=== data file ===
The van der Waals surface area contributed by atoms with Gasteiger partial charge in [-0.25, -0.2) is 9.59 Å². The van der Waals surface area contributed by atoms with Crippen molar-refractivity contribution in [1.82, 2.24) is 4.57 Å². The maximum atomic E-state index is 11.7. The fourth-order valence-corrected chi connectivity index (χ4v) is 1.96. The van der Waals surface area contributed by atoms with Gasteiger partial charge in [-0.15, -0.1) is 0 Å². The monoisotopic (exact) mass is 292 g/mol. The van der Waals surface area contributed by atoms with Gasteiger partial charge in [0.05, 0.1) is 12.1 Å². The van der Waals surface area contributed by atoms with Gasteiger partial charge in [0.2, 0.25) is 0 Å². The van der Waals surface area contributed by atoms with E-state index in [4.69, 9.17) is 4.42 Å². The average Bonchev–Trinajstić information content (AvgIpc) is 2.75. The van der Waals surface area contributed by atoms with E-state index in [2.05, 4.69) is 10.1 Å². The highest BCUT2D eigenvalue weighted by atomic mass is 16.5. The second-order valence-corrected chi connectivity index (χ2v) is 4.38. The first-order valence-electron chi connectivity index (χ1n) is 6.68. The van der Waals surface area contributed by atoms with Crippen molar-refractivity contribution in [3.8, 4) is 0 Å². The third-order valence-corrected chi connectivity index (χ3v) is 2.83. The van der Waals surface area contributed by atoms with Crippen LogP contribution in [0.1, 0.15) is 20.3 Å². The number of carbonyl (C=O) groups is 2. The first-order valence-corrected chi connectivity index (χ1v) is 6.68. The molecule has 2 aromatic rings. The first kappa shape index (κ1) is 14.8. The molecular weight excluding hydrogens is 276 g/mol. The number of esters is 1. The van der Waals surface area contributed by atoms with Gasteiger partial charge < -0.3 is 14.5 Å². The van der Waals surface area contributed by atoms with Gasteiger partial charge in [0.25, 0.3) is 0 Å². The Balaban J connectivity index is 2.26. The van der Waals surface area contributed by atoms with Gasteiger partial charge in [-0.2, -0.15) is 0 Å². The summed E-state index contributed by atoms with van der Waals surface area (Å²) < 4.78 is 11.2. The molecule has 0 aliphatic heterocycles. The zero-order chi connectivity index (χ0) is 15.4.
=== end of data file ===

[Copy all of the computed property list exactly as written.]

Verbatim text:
The van der Waals surface area contributed by atoms with Gasteiger partial charge in [-0.25, -0.2) is 9.59 Å². The van der Waals surface area contributed by atoms with Crippen molar-refractivity contribution in [1.82, 2.24) is 4.57 Å². The maximum atomic E-state index is 11.7. The fourth-order valence-corrected chi connectivity index (χ4v) is 1.96. The van der Waals surface area contributed by atoms with Gasteiger partial charge in [-0.15, -0.1) is 0 Å². The monoisotopic (exact) mass is 292 g/mol. The van der Waals surface area contributed by atoms with Gasteiger partial charge in [0.05, 0.1) is 12.1 Å². The van der Waals surface area contributed by atoms with Gasteiger partial charge in [0.2, 0.25) is 0 Å². The van der Waals surface area contributed by atoms with E-state index in [4.69, 9.17) is 4.42 Å². The average Bonchev–Trinajstić information content (AvgIpc) is 2.75. The van der Waals surface area contributed by atoms with E-state index in [2.05, 4.69) is 10.1 Å². The highest BCUT2D eigenvalue weighted by atomic mass is 16.5. The second-order valence-corrected chi connectivity index (χ2v) is 4.38. The first-order valence-electron chi connectivity index (χ1n) is 6.68. The van der Waals surface area contributed by atoms with Crippen molar-refractivity contribution in [3.8, 4) is 0 Å². The third-order valence-corrected chi connectivity index (χ3v) is 2.83. The van der Waals surface area contributed by atoms with Crippen LogP contribution in [0.1, 0.15) is 20.3 Å². The number of carbonyl (C=O) groups is 2. The first-order valence-corrected chi connectivity index (χ1v) is 6.68. The molecule has 2 aromatic rings. The first kappa shape index (κ1) is 14.8. The molecular weight excluding hydrogens is 276 g/mol. The number of esters is 1. The van der Waals surface area contributed by atoms with Gasteiger partial charge < -0.3 is 14.5 Å². The van der Waals surface area contributed by atoms with Gasteiger partial charge in [0.25, 0.3) is 0 Å². The Balaban J connectivity index is 2.26. The van der Waals surface area contributed by atoms with Gasteiger partial charge in [-0.2, -0.15) is 0 Å². The summed E-state index contributed by atoms with van der Waals surface area (Å²) < 4.78 is 11.2. The molecule has 0 aliphatic heterocycles. The zero-order chi connectivity index (χ0) is 15.4.